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Calls for SBC to cut ties with Guidepost Solutions greet firm’s Pride month tweet

Despite the controversy over Guidepost and its support for LGBTQ+ equality, SBC leaders continue working on reforms to address abuse.

The Rev. Bruce Frank, lead pastor of Biltmore Baptist Church of Arden, North Carolina, speaks during a meeting of the Southern Baptist Convention Executive Committee, Sept. 21, 2021, in Nashville, Tennessee. RNS photo by Bob Smietana

(RNS) — Randy Davis, president and executive director of the Tennessee Baptist Mission Board, said that a recent report detailing decades of sexual abuse in Southern Baptist Convention churches identified an important issue for the SBC to address. He also believes that members of the LGBTQ+ community “have value and worth.”  

But in a statement this week, Davis has called on the SBC to “break all ties” with the investigative firm Guidepost Solutions, which produced the long-awaited sexual abuse report, after the company posted on Twitter its support for LGBTQ+ Pride month. The SBC should not have anything to do, he said, with a firm that “does not share our biblical perspective of human sexuality.”

Davis spoke out as news spread through the SBC community of Guidepost’s tweet Monday reading, “We celebrate our collective progress toward equality for all and are proud to be an ally to our LGBTQ+ community.”

Baptist leaders in Alabama also called on the SBC to cut ties with Guidepost. A Baptist abuse task force in Kentucky announced it will no longer work with the company.

Though a secular company, Guidepost has become a go-to firm for evangelical groups dealing with the issue of sexual abuse and is perhaps best known in Christian circles for a report on the culture at Ravi Zacharias International Ministries that found that RZIM board members were blinded by loyalty to Zacharias, a once-beloved author and speaker who has been credibly accused of sexual abuse.

The firm, headquartered in New York, was hired last year by the SBC’s Executive Committee to review how leaders there have responded to the issue of abuse. Guidepost’s work was expanded by the delegates to SBC’s June 2021 annual meeting, who authorized a more in-depth investigation. That investigation found that SBC leaders had mistreated abuse survivors for decades and had long worked to protect the institution and prevent any reforms to address abuse.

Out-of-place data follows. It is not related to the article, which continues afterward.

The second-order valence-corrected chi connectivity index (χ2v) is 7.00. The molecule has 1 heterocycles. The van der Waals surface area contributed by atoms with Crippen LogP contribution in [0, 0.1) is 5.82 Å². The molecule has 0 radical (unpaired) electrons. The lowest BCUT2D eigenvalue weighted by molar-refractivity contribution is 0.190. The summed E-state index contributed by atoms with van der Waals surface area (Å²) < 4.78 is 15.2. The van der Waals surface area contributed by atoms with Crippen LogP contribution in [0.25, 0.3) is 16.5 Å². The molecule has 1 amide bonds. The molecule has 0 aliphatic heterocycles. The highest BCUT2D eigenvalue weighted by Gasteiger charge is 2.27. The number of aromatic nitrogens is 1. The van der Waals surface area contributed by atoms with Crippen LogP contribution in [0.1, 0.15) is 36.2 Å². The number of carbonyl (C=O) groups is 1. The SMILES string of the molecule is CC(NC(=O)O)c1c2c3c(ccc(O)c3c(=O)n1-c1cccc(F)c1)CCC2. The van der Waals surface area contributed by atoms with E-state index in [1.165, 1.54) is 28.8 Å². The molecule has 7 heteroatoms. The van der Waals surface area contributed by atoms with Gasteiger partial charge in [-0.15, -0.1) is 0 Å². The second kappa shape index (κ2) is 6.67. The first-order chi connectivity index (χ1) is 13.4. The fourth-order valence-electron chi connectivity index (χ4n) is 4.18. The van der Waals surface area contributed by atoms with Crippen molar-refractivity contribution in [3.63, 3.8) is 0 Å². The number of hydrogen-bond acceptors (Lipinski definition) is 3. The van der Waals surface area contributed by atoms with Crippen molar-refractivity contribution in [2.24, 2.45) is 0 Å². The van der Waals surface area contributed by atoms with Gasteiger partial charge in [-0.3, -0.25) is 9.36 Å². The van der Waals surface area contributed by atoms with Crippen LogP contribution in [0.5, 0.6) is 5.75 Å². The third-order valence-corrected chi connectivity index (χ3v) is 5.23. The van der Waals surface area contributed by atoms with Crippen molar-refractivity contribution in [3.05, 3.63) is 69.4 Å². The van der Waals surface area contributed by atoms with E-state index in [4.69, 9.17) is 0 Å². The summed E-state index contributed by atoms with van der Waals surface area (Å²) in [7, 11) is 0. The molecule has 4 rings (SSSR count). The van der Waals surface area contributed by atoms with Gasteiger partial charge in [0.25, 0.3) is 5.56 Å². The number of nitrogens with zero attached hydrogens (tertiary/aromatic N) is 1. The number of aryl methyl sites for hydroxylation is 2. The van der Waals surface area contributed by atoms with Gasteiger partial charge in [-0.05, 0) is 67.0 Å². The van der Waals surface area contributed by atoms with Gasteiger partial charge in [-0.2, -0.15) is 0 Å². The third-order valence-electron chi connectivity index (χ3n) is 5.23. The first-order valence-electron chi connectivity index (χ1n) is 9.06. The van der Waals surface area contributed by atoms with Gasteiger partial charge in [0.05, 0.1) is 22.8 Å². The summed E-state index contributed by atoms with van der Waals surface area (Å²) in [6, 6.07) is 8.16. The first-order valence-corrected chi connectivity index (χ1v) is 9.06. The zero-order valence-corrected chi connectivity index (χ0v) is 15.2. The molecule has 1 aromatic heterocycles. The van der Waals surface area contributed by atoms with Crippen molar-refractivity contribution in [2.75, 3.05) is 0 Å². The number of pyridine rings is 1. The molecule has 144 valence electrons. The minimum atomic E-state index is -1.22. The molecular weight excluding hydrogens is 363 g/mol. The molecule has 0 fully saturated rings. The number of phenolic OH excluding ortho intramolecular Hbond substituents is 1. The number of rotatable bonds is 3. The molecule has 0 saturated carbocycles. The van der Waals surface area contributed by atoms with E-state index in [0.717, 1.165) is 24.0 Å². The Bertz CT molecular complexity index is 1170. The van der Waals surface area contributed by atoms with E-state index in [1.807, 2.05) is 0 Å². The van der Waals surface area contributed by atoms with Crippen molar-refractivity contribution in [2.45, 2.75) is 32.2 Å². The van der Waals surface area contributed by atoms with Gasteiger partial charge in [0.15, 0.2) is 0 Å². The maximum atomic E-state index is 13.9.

Southern Baptist leaders repeatedly tried to derail the investigation.

As part of its report, Guidepost suggested a series of steps to address abuse. An SBC task force on sexual abuse, which oversaw the investigation, has also suggested reforms, which will be voted on at next week’s annual meeting in Anaheim, California. Guidepost is also running a hotline for reporting abuse, which can be reached at 202-864-5578 or [email protected]

The SBC’s North American Mission Board has also announced plans to work with Guidepost on investigating any reported abuse allegations against its staff.

Guidepost’s tweet, which included a rainbow flag, led to an outcry on social media, especially from SBC figures who claim the denomination has become too liberal. Tom Ascol, a Florida pastor running for SBC president, said SBC churches and pastors had been betrayed.

“This is who we gave our tithe dollars to?” he tweeted.

 

But others, including South Carolina pastor Marshall Blalock, vice-chair of the abuse task force, defended Guidepost in a series of social media posts. He said the task force would have preferred to hire a Christian company but none had the capacity to do the job.

“Guidepost did a professional investigation, they operated with integrity, they respected our faith and values, they even ate a significant amount of the cost because they wanted to help us discover the truth and assist us to be more Christlike in how we respond to sexual abuse,” he tweeted.

On Wednesday, the abuse task force released an updated set of recommendations for reforms to deal with abuse. Those updates were a result of conversations among SBC leaders, according to Bruce Frank, chairman of the task force.

“Over the last few days since releasing our recommendations, we are grateful for all the encouragement and support,” Frank said in a video posted to the task force website. We’ve also listened to the questions and concerns of Southern Baptists. We are super grateful to receive valuable feedback.”

The updated recommendations call for Send Relief, a partnership between the SBC’s International Mission Board and North American Mission Board that does compassion ministry, to provide $3 million in initial funding for abuse reforms. An earlier plan called for reforms to be paid for out of Cooperative Program funds collected from individual churches.

Send Relief will also contribute $1 million to set up a survivor care fund “providing trauma counseling for survivors of sexual abuse in the SBC, as well as trauma-informed training for SBC pastors, churches, local associations and state conventions,” Send Relief said in a statement.

 “Southern Baptists are grieving for survivors of abuse and are seeking ways to better safeguard children and families,” the statement said. “Send Relief wants to be part of the solutions outlined by the SBC Sexual Abuse Task Force.”

Frank said in a phone interview that most of the work the task force hired Guidepost to do has been completed. He said that any future work by Guidepost is out of his hands.

“I don’t really have an opinion on that,” he said, when asked about Davis’ comments. “That’s not my purview.”


RELATED: How the ‘apocalyptic’ Southern Baptist report almost didn’t happen